Bread of Life

 this is the bread that comes down from heaven so that one may eat it and not die. (john 6: 50)
The miracle of God’s physical presence to us at every Mass is the truest testament to Christ’s love for us and His desire for each of us to have a personal relationship with Him. Jesus Christ celebrated the first Mass with His disciples at the Last Supper, the night before He died. He commanded His disciples, “Do this in remembrance of me” (Luke 22:19). The celebration of the Mass then became the main form of worship in the early Church, as a reenactment of the Last Supper, as Christ had commanded. Each and every Mass since commemorates Jesus’ sacrifice on the cross through the Holy Eucharist. Because the Mass “re-presents” (makes present) the sacrifice on Calvary, Catholics all around the world join together to be made present in Christ’s timeless sacrifice for our sins. There is something fascinating about continuing to celebrate the same Mass—instituted by Christ and practiced by the early Church—with the whole community of Catholics around the world…and in heaven.


Why does the Catholic Church believe Christ is really present in the Eucharist?
The Catholic doctrine of the Real Presence is the belief that Jesus Christ is literally, not symbolically, present in the Holy Eucharist—body, blood, soul and divinity. Catholics believe in the Real Presence of Christ in the Eucharist because Jesus tells us this is true in the Bible:

“I am the bread of life. Your fathers ate the manna in the wilderness, and they died. This is the bread which comes down from heaven, that a man may eat of it and not die. I am the living bread which came down from heaven; if any one eats of this bread, he will live for ever; and the bread which I shall give for the life of the world is my flesh." The Jews then disputed among themselves, saying, ‘How can this man give us his flesh to eat?’ So Jesus said to them,

"Truly, truly, I say to you, unless you eat the flesh of the Son of man and drink his blood, you have no life in you; he who eats my flesh and drinks my blood has eternal life, and I will raise him up at the last day. For my flesh is food indeed, and my blood is drink indeed. He who eats my flesh and drinks my blood abides in me, and I in him” - John 6:48-56
Furthermore, the early Church Fathers either imply or directly state that the bread and wine offered in the celebration of the Lord’s Supper is really the body and blood of Jesus Christ. In other words, the doctrine of the Real Presence that Catholics believe today was believed by the earliest Christians 2,000 years ago!

This miracle of God’s physical presence to us at every Mass is the truest testament to Christ’s love for us and His desire for each of us to have a personal relationship with Him.

Sunday, April 22, 2012


God is love. And God created Heaven and Earth to share in His love. God did not create toys to play with or slaves to boss around. He created creatures who could share in His love as equals, so to speak, in love. He gave us His love so that we could be love.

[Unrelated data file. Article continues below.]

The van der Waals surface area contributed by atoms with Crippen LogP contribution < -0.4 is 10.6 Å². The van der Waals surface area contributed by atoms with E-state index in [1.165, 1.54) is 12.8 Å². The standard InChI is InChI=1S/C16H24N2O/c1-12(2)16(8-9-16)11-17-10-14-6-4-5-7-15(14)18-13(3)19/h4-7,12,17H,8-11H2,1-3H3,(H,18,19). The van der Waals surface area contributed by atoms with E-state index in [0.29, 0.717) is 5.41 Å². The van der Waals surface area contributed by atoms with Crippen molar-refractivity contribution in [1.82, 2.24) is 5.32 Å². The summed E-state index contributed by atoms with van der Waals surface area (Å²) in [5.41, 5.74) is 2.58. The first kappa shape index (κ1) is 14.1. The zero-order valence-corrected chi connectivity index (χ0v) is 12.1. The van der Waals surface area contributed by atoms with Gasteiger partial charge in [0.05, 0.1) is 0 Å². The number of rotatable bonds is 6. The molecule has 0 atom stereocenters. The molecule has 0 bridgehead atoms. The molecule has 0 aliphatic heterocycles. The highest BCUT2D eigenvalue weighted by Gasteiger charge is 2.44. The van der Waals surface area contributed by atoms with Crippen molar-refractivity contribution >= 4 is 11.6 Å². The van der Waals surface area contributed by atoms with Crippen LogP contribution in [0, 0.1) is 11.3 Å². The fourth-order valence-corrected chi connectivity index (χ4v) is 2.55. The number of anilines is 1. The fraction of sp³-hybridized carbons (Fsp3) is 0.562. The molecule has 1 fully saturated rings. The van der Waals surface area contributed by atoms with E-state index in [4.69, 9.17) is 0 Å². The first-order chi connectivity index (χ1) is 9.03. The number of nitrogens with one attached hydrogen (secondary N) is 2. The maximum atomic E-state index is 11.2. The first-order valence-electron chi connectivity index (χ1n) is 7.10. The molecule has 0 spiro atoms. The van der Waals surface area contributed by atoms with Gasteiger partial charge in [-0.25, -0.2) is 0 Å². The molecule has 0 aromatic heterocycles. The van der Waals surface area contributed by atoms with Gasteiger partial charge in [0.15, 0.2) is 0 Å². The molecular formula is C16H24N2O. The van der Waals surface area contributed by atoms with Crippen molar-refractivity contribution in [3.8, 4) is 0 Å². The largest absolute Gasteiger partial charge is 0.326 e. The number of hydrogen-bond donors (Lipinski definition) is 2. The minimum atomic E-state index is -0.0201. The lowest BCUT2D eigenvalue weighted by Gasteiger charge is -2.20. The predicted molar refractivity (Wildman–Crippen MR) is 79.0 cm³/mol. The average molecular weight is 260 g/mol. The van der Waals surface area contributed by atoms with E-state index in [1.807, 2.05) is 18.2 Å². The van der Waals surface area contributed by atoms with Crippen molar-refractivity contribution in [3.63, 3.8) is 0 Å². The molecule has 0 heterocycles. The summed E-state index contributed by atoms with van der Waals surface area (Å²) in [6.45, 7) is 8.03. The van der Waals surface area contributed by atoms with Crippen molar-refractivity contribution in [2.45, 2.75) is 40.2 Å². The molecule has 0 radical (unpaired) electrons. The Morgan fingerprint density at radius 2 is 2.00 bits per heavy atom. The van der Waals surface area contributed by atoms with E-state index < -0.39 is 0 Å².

Because of the blindness that characterizes our separation from God, however, we can see nothing but our own self-indulgent illusions. Left to ourselves, we have nothing but an empty world of social constructions to give us comfort. Left to ourselves, we have nothing but pride, and in that pride we are easily deceived by evil. Left to ourselves, therefore, we are lost in slavery to sin. Therefore, only God Himself can show us what true love is.

Now, if God were to appear to us in His full glory, we would surely drop down before Him in terror. But we wouldn’t necessarily love Him. True love, after all, is an act of self-sacrifice offered in free will, not something engendered by fear.
Psychologically, fear refers to a narcissistic concern about possible damage to our pride and safety. In contrast, fear of God refers to our humble awe before God’s great glory and mercy. Thus, whereas psychological fear pulls us away from God, fear of God leads us directly into the embrace of divine love.
So, in order to teach us true love, God chose to show it to us through the life of a simple, poor man—a life which ended with the most humiliating execution known to humanity.

It was as if God said to all bystanders, those present and those yet to be, “If you can love Him, My Son, this humble, broken man hanging in weakness on that cross out of love for you, you can love anything. If you can love anything, you will know true love. And if you know true love, you will finally begin to know Me.”
After all, what, in all its blindness, does human culture tend to value? Well, look at politics, sports, and entertainment and you will see an insatiable thirst for wealth, glamor, power, competition, and revenge. So is it any wonder that to show us true love, and to bypass all human illusions, God came to us in poverty, simplicity, weakness, and gentleness?
Christ took all of the insults patiently and quietly, without retaliation, all so that we could see the truth of the sin in our hearts—and repent it, in sorrow for the pain we cause to each other.

And that’s why Saint Paul said (1 Corinthians 1:23) that the crucifixion of Christ seemed like folly to the Greeks who valued the “wisdom” of natural philosophy; and to the Jews, who looked for powerful prophetic signs, the crucifixion was a stumbling block.

For neither natural wisdom nor power can illuminate their own darkness.

Baptism into Christ, therefore, calls us to a radical change in our being. In the language of computer technology, it’s like saying that true Christian faith is not just an “application” that we can run on our existing “operating systems”; true faith is a process that creates an entirely new operating system.

1 comment:

Anonymous said...

Illusions of who we think we are—and claim to be—evaporate in a puff of smoke